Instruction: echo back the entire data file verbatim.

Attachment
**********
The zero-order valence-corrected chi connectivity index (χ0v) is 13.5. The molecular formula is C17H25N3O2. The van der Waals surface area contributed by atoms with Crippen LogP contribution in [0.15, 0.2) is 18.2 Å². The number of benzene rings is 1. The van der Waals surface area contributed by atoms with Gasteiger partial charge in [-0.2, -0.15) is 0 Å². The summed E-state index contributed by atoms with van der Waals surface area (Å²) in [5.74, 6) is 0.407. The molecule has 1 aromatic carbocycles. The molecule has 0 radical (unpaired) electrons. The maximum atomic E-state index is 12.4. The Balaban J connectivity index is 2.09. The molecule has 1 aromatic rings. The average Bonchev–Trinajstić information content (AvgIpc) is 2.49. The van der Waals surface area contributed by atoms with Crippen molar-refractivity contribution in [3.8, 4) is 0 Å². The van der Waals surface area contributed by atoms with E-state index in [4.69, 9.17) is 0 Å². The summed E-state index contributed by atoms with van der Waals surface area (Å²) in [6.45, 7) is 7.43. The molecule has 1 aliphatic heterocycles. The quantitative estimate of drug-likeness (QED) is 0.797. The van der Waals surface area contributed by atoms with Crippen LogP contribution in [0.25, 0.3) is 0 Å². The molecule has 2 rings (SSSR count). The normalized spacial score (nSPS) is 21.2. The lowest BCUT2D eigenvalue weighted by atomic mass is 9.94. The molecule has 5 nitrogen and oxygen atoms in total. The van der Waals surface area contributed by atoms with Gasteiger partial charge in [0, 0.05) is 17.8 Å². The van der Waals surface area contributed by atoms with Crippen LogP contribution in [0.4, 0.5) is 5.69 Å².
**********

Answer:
The zero-order valence-corrected chi connectivity index (χ0v) is 13.5. The molecular formula is C17H25N3O2. The van der Waals surface area contributed by atoms with Crippen LogP contribution in [0.15, 0.2) is 18.2 Å². The number of benzene rings is 1. The van der Waals surface area contributed by atoms with Gasteiger partial charge in [-0.2, -0.15) is 0 Å². The summed E-state index contributed by atoms with van der Waals surface area (Å²) in [5.74, 6) is 0.407. The molecule has 1 aromatic carbocycles. The molecule has 0 radical (unpaired) electrons. The maximum atomic E-state index is 12.4. The Balaban J connectivity index is 2.09. The molecule has 1 aromatic rings. The average Bonchev–Trinajstić information content (AvgIpc) is 2.49. The van der Waals surface area contributed by atoms with Crippen molar-refractivity contribution in [3.8, 4) is 0 Å². The van der Waals surface area contributed by atoms with E-state index in [4.69, 9.17) is 0 Å². The summed E-state index contributed by atoms with van der Waals surface area (Å²) in [6.45, 7) is 7.43. The molecule has 1 aliphatic heterocycles. The quantitative estimate of drug-likeness (QED) is 0.797. The van der Waals surface area contributed by atoms with Crippen LogP contribution in [0.25, 0.3) is 0 Å². The molecule has 2 rings (SSSR count). The normalized spacial score (nSPS) is 21.2. The lowest BCUT2D eigenvalue weighted by atomic mass is 9.94. The molecule has 5 nitrogen and oxygen atoms in total. The van der Waals surface area contributed by atoms with Gasteiger partial charge in [0, 0.05) is 17.8 Å². The van der Waals surface area contributed by atoms with Crippen LogP contribution in [0.4, 0.5) is 5.69 Å².